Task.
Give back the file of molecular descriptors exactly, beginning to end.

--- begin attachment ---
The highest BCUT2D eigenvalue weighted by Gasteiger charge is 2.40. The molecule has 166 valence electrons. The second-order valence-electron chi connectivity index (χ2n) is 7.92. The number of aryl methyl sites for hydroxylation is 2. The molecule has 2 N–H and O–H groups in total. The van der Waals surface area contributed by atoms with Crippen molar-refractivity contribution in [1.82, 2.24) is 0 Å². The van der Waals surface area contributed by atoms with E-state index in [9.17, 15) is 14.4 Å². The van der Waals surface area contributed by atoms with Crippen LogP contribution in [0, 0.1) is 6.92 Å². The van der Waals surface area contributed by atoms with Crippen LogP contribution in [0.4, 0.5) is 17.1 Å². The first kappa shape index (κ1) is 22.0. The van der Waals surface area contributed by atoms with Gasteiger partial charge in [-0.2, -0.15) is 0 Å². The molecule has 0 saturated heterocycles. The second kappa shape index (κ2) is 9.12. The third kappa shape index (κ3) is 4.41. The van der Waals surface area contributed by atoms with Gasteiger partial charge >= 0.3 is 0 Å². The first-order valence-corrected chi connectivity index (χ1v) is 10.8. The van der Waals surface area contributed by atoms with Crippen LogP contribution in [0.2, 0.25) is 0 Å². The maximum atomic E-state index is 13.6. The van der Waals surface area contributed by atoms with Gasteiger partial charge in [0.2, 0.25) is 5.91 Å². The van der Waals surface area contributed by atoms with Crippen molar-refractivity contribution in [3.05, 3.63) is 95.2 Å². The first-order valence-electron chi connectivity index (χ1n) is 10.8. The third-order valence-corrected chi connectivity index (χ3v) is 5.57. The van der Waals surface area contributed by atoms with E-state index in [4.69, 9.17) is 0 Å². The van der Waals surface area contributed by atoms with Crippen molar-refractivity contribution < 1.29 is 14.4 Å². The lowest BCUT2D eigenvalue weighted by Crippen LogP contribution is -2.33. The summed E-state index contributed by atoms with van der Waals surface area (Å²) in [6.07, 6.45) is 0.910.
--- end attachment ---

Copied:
The highest BCUT2D eigenvalue weighted by Gasteiger charge is 2.40. The molecule has 166 valence electrons. The second-order valence-electron chi connectivity index (χ2n) is 7.92. The number of aryl methyl sites for hydroxylation is 2. The molecule has 2 N–H and O–H groups in total. The van der Waals surface area contributed by atoms with Crippen molar-refractivity contribution in [1.82, 2.24) is 0 Å². The van der Waals surface area contributed by atoms with E-state index in [9.17, 15) is 14.4 Å². The van der Waals surface area contributed by atoms with Crippen LogP contribution in [0, 0.1) is 6.92 Å². The van der Waals surface area contributed by atoms with Crippen LogP contribution in [0.4, 0.5) is 17.1 Å². The first kappa shape index (κ1) is 22.0. The van der Waals surface area contributed by atoms with Gasteiger partial charge in [-0.2, -0.15) is 0 Å². The molecule has 0 saturated heterocycles. The second kappa shape index (κ2) is 9.12. The third kappa shape index (κ3) is 4.41. The van der Waals surface area contributed by atoms with Gasteiger partial charge >= 0.3 is 0 Å². The first-order valence-corrected chi connectivity index (χ1v) is 10.8. The van der Waals surface area contributed by atoms with Crippen LogP contribution in [0.2, 0.25) is 0 Å². The maximum atomic E-state index is 13.6. The van der Waals surface area contributed by atoms with Gasteiger partial charge in [0.2, 0.25) is 5.91 Å². The van der Waals surface area contributed by atoms with Crippen molar-refractivity contribution in [3.05, 3.63) is 95.2 Å². The first-order valence-electron chi connectivity index (χ1n) is 10.8. The third-order valence-corrected chi connectivity index (χ3v) is 5.57. The van der Waals surface area contributed by atoms with E-state index in [4.69, 9.17) is 0 Å². The van der Waals surface area contributed by atoms with Crippen molar-refractivity contribution < 1.29 is 14.4 Å². The lowest BCUT2D eigenvalue weighted by Crippen LogP contribution is -2.33. The summed E-state index contributed by atoms with van der Waals surface area (Å²) in [6.07, 6.45) is 0.910.